Community organizer Janice Flemming stands at a Weaver High School classroom chalkboard, scribbling notes about a recent forum the school's PTO hosted.
"What went well?" Flemming asks a group of seven PTO members, who have gathered at the school for the second time that week.
One by one the women in the classroom recap the highlights of the forum, where Superintendent Steven J. Adamowski met with about 100 parents and community members to discuss concerns about the future of Weaver High School.
The weekly leadership training session at Weaver resembles an athletic team analyzing its performance after a big game. Flemming is the coach; the PTO parents, the players. And the game is navigating the city's changing school system.
Using curriculum she developed to help empower parents, Flemming has been consulting with different PTO groups for the past year. First it was Fox Middle School. Now Flemming works with Weaver and Wish Elementary School. Next, Flemming plans to help parents at M.L. King Elementary School.
"I think parents are starting to really question things," Flemming said. "All across the board, we're trying to get to where we're stronger."
Flemming, who is a community organizer at the Blue Hills Civic Association, said helping parents become advocates for themselves is another way to help Hartford's children. Her leadership training sessions are lively, and direct the parents to think beyond the walls of their school. Flemming coaches them on how to ask the right questions, how to reach the right people and how to keep the school district leaders accountable for what they promise.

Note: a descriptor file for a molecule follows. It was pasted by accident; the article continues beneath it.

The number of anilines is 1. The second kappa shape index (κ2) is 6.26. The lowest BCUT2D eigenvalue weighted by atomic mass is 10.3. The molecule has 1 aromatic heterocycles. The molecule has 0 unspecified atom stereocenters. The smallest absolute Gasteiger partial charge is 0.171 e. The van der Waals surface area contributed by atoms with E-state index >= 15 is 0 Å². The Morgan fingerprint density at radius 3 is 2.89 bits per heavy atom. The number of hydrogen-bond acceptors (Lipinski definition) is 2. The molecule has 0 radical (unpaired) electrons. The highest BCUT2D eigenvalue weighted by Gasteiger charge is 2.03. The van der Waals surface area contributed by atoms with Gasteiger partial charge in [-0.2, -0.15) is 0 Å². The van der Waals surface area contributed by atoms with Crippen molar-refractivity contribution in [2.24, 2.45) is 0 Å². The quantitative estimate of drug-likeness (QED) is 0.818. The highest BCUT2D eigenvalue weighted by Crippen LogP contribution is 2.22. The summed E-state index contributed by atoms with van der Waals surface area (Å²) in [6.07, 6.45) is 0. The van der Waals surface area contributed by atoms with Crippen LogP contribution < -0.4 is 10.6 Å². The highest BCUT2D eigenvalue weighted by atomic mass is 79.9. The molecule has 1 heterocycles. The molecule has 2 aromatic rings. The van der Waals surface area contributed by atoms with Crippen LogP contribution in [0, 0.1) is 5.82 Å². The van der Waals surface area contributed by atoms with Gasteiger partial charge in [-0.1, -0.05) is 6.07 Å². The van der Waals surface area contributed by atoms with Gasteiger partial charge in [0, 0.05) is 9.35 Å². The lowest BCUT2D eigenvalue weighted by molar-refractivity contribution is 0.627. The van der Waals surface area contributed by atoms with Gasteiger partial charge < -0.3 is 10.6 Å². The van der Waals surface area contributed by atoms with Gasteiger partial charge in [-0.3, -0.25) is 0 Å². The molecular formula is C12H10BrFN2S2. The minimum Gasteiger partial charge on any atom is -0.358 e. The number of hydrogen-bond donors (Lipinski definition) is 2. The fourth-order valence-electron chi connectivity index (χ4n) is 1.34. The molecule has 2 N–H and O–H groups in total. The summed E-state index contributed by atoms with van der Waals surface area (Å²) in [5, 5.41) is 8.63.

"This is a new era for the PTO," said Weaver parent Precious Ross-Ellis at the training session last week. "This is not normally how we think."
One result of their leadership training was the forum the Weaver PTO discussed last week. Members said they were pleased with the way the forum with Adamowski turned out. They got about 100 people to show up, and said they felt that Adamowski had really listened to them.
"I went away thinking that our feelings were heard," Ross-Ellis said during the session.